I’ll never forget the day I was told never to speak the word dyslexia by a colleague with whom I was about to endure a particularly difficult parent meeting. Our student*, a sixth grader, was experiencing an enormous amount of difficulty reading and writing the sorts of things the majority of his classmates were breezing through. According to the results of the assessments he’d been given, he did not qualify for special education. His mom had finagled a diagnosis of ADHD out of her son’s pediatrician, but I knew that his attentional issues failed to tell the whole story. He didn’t particularly like to read and write–in fact, he made a beeline for the bathroom pass every time students began their independent work. I didn’t particularly blame him–but I was at my wit’s end.
“Whatever you do,” my colleague warned me, “don’t say the d word.” She raised her eyebrows for emphasis.
It hadn’t occurred to me, actually. Wasn’t dyslexia about reversing one’s b‘s and d‘s, anyway? I hadn’t really noticed my student doing that.
Many years later, in graduate school, I would discover that there is far more to dyslexia, and in thinking back on it, can now understand why my colleague, who taught in the special education department, had suspected that my student was dyslexic.
Unfortunately, her warning–to refrain from even saying the word dyslexia–stayed with me much longer. I drank the colloquial Kool-Aid; in meetings with families and colleagues, I used a variety of surrogate terms, treating dyslexia like the Voldemort of educational terms:
Specific learning disability.
And then the state of New Hampshire, doing what New Hampshire does best, passed a “Dyslexia Law” last year that requires every public school to screen students for dyslexia and provide intervention services, along with progress monitoring, for those “who [are] identified as having characteristics that are associated with potential indicators or risk factors of dyslexia and related disorders” with very little guidance and zero funding. (Many of the suggestions or “evidence-based strategies” provided in this resource guide for helping students with dyslexia succeed are laughable at best.)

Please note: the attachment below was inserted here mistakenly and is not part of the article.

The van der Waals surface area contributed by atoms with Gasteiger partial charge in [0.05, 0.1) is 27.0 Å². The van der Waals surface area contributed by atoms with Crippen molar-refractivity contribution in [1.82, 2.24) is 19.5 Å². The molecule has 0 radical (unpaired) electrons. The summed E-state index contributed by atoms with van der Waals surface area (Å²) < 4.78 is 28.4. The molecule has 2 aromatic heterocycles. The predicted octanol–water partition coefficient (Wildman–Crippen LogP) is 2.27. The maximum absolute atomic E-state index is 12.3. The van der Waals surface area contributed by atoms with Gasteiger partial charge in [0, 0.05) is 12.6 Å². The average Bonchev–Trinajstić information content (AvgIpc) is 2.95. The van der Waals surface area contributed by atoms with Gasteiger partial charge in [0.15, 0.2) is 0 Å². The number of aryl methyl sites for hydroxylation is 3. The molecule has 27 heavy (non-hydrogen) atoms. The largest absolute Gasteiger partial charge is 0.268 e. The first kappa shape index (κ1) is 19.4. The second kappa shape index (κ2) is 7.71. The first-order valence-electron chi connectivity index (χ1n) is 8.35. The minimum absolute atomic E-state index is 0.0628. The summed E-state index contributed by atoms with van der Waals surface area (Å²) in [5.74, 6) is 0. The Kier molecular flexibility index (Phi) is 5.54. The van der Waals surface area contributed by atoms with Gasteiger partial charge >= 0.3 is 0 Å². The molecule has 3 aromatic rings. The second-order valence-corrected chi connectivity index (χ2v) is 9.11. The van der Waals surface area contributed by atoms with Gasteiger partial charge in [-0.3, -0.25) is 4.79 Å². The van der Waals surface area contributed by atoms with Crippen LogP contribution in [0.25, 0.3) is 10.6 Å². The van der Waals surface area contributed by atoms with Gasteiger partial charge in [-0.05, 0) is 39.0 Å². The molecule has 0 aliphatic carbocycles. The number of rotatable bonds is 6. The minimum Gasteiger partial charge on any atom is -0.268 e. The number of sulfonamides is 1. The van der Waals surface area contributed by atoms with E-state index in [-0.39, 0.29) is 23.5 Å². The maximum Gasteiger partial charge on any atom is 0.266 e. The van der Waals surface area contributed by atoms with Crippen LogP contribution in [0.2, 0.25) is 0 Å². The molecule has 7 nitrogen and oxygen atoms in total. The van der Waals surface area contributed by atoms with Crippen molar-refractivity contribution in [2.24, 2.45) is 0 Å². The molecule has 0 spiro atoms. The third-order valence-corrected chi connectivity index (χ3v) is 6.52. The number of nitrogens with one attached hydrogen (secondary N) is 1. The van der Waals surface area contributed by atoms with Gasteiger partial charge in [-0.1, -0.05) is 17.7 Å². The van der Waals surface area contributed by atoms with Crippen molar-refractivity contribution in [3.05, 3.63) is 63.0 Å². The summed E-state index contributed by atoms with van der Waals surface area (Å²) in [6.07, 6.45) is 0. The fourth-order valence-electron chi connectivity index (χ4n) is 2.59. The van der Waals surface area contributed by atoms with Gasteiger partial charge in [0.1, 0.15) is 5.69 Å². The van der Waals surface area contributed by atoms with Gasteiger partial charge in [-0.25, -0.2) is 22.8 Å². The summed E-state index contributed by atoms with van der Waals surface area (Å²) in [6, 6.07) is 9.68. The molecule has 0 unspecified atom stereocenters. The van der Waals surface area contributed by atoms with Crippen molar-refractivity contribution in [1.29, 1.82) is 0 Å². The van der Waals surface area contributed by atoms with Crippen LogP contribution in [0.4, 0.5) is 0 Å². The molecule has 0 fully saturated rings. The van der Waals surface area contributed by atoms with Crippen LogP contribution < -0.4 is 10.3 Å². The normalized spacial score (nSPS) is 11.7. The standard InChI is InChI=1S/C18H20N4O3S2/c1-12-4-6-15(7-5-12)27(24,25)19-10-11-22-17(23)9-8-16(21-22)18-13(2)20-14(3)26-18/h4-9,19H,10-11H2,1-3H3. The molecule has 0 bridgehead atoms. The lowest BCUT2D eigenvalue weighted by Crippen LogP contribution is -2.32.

Yes. Relegating the word dyslexia to something profane is, without a doubt, the wrong move. It creates more problems–and heartache–for students and their families, as this NPR segment explains. However, the problem with dyslexia is not its name, but the way it is dealt with in public education.
Often referred to (inaccurately) as the “invisible” or “hidden disability,” dyslexia is a neurobiological difference in the way a person learns language that most frequently manifests itself as “a weakness in phonologically-based skills in the context of stronger cognitive and academic skills in non-reading related areas” (Shaywitz, 2012). It is not an issue that is in any way connected to one’s intelligence, vision, or hearing.